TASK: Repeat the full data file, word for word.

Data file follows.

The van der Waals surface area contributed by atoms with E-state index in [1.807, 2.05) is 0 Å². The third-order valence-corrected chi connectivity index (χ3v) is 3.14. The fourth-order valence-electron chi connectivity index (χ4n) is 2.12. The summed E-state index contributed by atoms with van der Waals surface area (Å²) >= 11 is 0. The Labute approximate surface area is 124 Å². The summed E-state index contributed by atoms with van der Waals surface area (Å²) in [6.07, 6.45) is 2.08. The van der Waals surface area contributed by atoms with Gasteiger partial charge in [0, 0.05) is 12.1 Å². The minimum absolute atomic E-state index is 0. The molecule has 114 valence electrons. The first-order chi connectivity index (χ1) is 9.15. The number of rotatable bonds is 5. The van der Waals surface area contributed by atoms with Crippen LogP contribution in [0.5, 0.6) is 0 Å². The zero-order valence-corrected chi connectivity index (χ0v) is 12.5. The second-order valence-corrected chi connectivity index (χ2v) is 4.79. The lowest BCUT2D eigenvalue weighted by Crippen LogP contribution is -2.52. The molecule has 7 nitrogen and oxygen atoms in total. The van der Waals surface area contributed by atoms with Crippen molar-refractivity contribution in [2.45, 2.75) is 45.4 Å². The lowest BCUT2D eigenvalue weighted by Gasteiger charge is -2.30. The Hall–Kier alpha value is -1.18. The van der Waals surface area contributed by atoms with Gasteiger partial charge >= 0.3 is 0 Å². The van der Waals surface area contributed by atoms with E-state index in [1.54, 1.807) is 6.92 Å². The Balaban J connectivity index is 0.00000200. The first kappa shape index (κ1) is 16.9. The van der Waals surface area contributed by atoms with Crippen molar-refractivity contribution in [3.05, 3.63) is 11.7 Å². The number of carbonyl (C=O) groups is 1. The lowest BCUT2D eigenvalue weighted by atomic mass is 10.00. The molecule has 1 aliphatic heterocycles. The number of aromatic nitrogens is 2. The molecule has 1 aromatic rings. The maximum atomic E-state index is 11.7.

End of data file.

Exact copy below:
The van der Waals surface area contributed by atoms with E-state index in [1.807, 2.05) is 0 Å². The third-order valence-corrected chi connectivity index (χ3v) is 3.14. The fourth-order valence-electron chi connectivity index (χ4n) is 2.12. The summed E-state index contributed by atoms with van der Waals surface area (Å²) >= 11 is 0. The Labute approximate surface area is 124 Å². The summed E-state index contributed by atoms with van der Waals surface area (Å²) in [6.07, 6.45) is 2.08. The van der Waals surface area contributed by atoms with Gasteiger partial charge in [0, 0.05) is 12.1 Å². The minimum absolute atomic E-state index is 0. The molecule has 114 valence electrons. The first-order chi connectivity index (χ1) is 9.15. The number of rotatable bonds is 5. The van der Waals surface area contributed by atoms with Crippen LogP contribution in [0.5, 0.6) is 0 Å². The zero-order valence-corrected chi connectivity index (χ0v) is 12.5. The second-order valence-corrected chi connectivity index (χ2v) is 4.79. The lowest BCUT2D eigenvalue weighted by Crippen LogP contribution is -2.52. The molecule has 7 nitrogen and oxygen atoms in total. The van der Waals surface area contributed by atoms with Crippen molar-refractivity contribution in [2.45, 2.75) is 45.4 Å². The lowest BCUT2D eigenvalue weighted by Gasteiger charge is -2.30. The Hall–Kier alpha value is -1.18. The van der Waals surface area contributed by atoms with Gasteiger partial charge >= 0.3 is 0 Å². The van der Waals surface area contributed by atoms with E-state index in [1.54, 1.807) is 6.92 Å². The Balaban J connectivity index is 0.00000200. The first kappa shape index (κ1) is 16.9. The van der Waals surface area contributed by atoms with Crippen molar-refractivity contribution in [3.05, 3.63) is 11.7 Å². The number of carbonyl (C=O) groups is 1. The lowest BCUT2D eigenvalue weighted by atomic mass is 10.00. The molecule has 1 aliphatic heterocycles. The number of aromatic nitrogens is 2. The molecule has 1 aromatic rings. The maximum atomic E-state index is 11.7.